Resources & Downloads
I’ve linked a number of VEX resources scattered throughout this post, so I thought I’d list them here in one location.
- Awards Appendix C. This is a must-have; it describes all of the awards in detail in one single document.
- Judges Guide. This document is designed for adults who are judges at an event. It includes all of the information in Awards Appendix C, along with starter questions for pit-area interviews as well as specific things that the judges are looking for, and a schedule of the judges’ day. It also includes:
- The Design Award Rubric is located on pages 20-21 of this document (it used to also be in the Awards Appendix, but as of this writing, it is ONLY available in the Judges Guide. If your team is interested in pursuing the Design Award, read this 2-page criteria before your write the first page in your engineering notebook.
- Scoring Sheet for Judged Awards are now included as pages 23 and 25 of this document. These pages show grids of the criteria for all judged awards, neatly fit into one location, with the concepts really boiled down.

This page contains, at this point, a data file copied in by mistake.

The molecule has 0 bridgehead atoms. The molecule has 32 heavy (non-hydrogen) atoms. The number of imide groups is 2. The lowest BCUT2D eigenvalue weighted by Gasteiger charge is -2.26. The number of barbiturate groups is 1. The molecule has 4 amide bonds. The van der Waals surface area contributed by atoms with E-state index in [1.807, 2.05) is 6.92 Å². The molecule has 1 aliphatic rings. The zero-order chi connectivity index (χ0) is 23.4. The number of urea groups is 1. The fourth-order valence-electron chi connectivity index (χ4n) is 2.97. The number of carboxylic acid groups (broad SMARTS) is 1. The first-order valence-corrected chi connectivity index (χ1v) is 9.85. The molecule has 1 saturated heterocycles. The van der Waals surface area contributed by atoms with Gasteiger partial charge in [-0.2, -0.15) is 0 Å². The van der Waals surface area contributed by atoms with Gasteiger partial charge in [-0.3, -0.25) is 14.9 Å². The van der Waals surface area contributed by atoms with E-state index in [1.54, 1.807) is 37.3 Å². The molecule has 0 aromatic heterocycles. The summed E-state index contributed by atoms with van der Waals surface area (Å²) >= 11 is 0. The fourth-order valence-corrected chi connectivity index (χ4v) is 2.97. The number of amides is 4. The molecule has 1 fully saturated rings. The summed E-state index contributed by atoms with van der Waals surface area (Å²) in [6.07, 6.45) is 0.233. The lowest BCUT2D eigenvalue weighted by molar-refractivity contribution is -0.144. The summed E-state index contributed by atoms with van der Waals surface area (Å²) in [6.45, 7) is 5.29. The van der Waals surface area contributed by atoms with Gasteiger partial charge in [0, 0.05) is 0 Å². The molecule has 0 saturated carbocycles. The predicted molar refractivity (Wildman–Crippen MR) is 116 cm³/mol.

- Award Descriptions for Judges’ Room have now also been incorporated into the Judges Guide, as pages 28-39. There is one page for each award, which have the criteria also boiled down to the essentials. At an event, these pages are taped to the wall in the room so the judges can easily reference it and put team numbers below it on post-it notes during their deliberations.
- Field Note to Judges. This new form is a way for volunteers and referees to communicate their observations about teams to the judges—positive or negative!
I hope that this encyclopedia of Judged Awards has laid things out a little more clearly for the novice coach, and that it will help you explain to your team the things that are important if they are aiming to win one of them.